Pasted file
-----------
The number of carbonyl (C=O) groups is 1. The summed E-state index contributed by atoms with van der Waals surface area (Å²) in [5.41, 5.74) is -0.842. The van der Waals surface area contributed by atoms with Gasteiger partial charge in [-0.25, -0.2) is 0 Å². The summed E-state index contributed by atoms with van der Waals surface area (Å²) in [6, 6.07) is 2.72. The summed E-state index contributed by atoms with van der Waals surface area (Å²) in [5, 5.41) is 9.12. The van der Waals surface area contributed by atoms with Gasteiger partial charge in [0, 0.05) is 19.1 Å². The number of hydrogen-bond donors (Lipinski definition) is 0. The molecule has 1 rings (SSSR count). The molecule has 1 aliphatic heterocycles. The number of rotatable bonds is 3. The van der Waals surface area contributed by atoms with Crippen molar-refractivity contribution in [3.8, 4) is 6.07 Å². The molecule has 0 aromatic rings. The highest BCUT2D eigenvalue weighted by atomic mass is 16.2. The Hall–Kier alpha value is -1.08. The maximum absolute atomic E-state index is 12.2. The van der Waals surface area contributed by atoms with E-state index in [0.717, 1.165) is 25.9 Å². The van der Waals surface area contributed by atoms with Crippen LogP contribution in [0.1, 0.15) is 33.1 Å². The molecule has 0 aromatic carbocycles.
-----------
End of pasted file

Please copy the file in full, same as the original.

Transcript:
The number of carbonyl (C=O) groups is 1. The summed E-state index contributed by atoms with van der Waals surface area (Å²) in [5.41, 5.74) is -0.842. The van der Waals surface area contributed by atoms with Gasteiger partial charge in [-0.25, -0.2) is 0 Å². The summed E-state index contributed by atoms with van der Waals surface area (Å²) in [6, 6.07) is 2.72. The summed E-state index contributed by atoms with van der Waals surface area (Å²) in [5, 5.41) is 9.12. The van der Waals surface area contributed by atoms with Gasteiger partial charge in [0, 0.05) is 19.1 Å². The number of hydrogen-bond donors (Lipinski definition) is 0. The molecule has 1 rings (SSSR count). The molecule has 1 aliphatic heterocycles. The number of rotatable bonds is 3. The van der Waals surface area contributed by atoms with Crippen molar-refractivity contribution in [3.8, 4) is 6.07 Å². The molecule has 0 aromatic rings. The highest BCUT2D eigenvalue weighted by atomic mass is 16.2. The Hall–Kier alpha value is -1.08. The maximum absolute atomic E-state index is 12.2. The van der Waals surface area contributed by atoms with E-state index in [0.717, 1.165) is 25.9 Å². The van der Waals surface area contributed by atoms with Crippen LogP contribution in [0.1, 0.15) is 33.1 Å². The molecule has 0 aromatic carbocycles.